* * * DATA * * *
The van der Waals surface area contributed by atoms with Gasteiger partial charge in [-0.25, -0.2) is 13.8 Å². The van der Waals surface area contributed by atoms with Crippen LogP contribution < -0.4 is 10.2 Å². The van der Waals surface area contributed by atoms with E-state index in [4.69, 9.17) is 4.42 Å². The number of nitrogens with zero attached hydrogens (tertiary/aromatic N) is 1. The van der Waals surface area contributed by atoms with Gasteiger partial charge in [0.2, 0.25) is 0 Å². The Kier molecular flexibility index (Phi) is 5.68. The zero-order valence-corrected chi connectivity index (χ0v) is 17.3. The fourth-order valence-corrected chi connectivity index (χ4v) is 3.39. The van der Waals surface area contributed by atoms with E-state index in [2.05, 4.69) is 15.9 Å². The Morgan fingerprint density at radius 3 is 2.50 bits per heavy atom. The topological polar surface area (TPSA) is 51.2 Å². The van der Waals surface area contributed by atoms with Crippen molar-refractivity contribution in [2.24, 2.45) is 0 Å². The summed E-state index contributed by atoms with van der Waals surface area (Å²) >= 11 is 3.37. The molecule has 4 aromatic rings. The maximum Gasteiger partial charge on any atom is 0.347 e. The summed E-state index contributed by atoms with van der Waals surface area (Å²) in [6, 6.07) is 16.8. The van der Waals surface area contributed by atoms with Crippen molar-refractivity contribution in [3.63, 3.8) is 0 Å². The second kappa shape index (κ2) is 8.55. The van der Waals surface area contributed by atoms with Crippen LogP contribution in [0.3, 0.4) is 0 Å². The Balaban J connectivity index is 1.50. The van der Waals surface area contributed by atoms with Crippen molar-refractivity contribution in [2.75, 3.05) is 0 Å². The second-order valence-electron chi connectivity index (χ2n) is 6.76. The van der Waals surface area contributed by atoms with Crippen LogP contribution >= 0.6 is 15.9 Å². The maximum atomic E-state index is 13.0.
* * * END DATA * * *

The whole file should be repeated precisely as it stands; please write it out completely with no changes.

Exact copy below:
The van der Waals surface area contributed by atoms with Gasteiger partial charge in [-0.25, -0.2) is 13.8 Å². The van der Waals surface area contributed by atoms with Crippen LogP contribution < -0.4 is 10.2 Å². The van der Waals surface area contributed by atoms with E-state index in [4.69, 9.17) is 4.42 Å². The number of nitrogens with zero attached hydrogens (tertiary/aromatic N) is 1. The van der Waals surface area contributed by atoms with Gasteiger partial charge in [0.2, 0.25) is 0 Å². The Kier molecular flexibility index (Phi) is 5.68. The zero-order valence-corrected chi connectivity index (χ0v) is 17.3. The fourth-order valence-corrected chi connectivity index (χ4v) is 3.39. The van der Waals surface area contributed by atoms with E-state index in [2.05, 4.69) is 15.9 Å². The Morgan fingerprint density at radius 3 is 2.50 bits per heavy atom. The topological polar surface area (TPSA) is 51.2 Å². The van der Waals surface area contributed by atoms with Crippen molar-refractivity contribution in [2.24, 2.45) is 0 Å². The summed E-state index contributed by atoms with van der Waals surface area (Å²) >= 11 is 3.37. The molecule has 4 aromatic rings. The maximum Gasteiger partial charge on any atom is 0.347 e. The summed E-state index contributed by atoms with van der Waals surface area (Å²) in [6, 6.07) is 16.8. The van der Waals surface area contributed by atoms with Crippen molar-refractivity contribution in [3.63, 3.8) is 0 Å². The second kappa shape index (κ2) is 8.55. The van der Waals surface area contributed by atoms with Crippen LogP contribution in [0.3, 0.4) is 0 Å². The Balaban J connectivity index is 1.50. The van der Waals surface area contributed by atoms with Crippen molar-refractivity contribution in [2.75, 3.05) is 0 Å². The second-order valence-electron chi connectivity index (χ2n) is 6.76. The van der Waals surface area contributed by atoms with Crippen LogP contribution >= 0.6 is 15.9 Å². The maximum atomic E-state index is 13.0.